Ever wonder what's behind the head liner? I had a problem with a stripped fastener in the mast step that needed tending to. The screw would just spin, so I assumed the threaded aluminum backing plate was stripped out at assembly.

The head liner would have to come down to make the repair. It's the end of the season and I had time to experiment. I found a clam knife to be thin enough to separate the track ribs, but not so sharp as to cut the head liner. It also was stiff enough to twist the track apart. After inserting the knife into the track, and twisting it to open the gap slightly, use a little pressure on the fabric next to opening, a little fabric can be pulled from between the track ribs. Continue this same technique along the track until it is loose enough to be grasped and gently pulled out. Once you get enough fabric to grab a hold of, you do not need the knife anymore. Just gently pull in out of the track.

For more on reinstalling the head liner click here.

Now that I had the headliner down, I could see what needed to be done to fix the spinning screw.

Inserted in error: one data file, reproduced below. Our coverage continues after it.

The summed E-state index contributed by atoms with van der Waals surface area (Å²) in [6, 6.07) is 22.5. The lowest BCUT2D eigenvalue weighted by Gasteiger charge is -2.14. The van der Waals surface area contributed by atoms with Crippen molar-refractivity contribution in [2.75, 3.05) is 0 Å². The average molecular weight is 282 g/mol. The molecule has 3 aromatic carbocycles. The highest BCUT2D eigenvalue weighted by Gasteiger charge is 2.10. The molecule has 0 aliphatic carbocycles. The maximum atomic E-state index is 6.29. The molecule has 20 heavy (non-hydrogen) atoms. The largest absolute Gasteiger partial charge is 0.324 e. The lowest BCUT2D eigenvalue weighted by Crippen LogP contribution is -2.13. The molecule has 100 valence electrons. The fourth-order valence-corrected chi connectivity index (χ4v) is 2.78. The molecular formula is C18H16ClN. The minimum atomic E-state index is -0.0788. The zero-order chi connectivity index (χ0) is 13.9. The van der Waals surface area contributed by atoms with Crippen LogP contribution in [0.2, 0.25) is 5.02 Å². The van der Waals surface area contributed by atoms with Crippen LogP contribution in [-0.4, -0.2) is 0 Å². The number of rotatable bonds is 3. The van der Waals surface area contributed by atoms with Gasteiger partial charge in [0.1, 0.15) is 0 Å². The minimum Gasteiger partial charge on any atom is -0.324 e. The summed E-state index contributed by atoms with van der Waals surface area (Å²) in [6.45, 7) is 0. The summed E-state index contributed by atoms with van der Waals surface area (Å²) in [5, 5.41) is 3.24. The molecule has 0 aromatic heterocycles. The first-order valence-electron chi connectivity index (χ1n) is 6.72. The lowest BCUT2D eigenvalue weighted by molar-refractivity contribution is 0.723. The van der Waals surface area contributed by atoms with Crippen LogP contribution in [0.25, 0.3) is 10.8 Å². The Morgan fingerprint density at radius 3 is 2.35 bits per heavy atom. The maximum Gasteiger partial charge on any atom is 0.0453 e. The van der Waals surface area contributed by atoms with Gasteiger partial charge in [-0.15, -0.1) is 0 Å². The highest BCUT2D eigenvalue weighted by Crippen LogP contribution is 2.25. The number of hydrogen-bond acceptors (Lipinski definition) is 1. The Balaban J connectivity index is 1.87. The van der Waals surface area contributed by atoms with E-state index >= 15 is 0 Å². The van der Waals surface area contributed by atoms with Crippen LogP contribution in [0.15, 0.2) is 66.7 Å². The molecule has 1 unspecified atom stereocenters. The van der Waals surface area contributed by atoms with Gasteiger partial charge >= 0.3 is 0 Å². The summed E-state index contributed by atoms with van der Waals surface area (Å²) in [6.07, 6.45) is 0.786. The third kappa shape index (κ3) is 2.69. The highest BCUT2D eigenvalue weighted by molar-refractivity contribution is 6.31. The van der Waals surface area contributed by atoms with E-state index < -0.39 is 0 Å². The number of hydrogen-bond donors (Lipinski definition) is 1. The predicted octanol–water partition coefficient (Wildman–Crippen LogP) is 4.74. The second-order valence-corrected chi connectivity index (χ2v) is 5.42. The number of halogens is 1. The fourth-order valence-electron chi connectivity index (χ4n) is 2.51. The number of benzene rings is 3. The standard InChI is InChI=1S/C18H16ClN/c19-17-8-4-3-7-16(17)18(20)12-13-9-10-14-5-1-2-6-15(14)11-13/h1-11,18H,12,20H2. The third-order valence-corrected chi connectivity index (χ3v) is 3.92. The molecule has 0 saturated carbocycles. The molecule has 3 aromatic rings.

I could see the ends of the mast hold down screws just pertruding from a fiberglassed over piece of plywood. There were many aluminum chips in the headliner leading me to beleive there was an aluminum plate sandwiched in that construction somewhere. Solution, get a longer screw with a nut and washer. Since I can see the ends of the other screws, I get a screw 1" longer than the one that came out. I screw the fastener down until it is tight. How can this be? I head down into the cabin an I still don't see the end of the screw. The threads in the plate were never stripped out, the builder used a short screw and never bothered to replace it when it didn't grab. So the headliner never had to come down after all. It makes you wonder who is working on building these boats.

Well I pulled the screw to clean the hole, put so polysulfide chalk to seal the screw and put it back together.

But while I was in there, I took a few more pictures of whats behind the head liner.

Looking straight up at the aluminum backing plate for the mast block and tackle arrangement.

Looking forward.

Looking to port.

This is where the wires transition from the seating area to the summer kitchen compartment.

Next post will be reinstalling the fabric.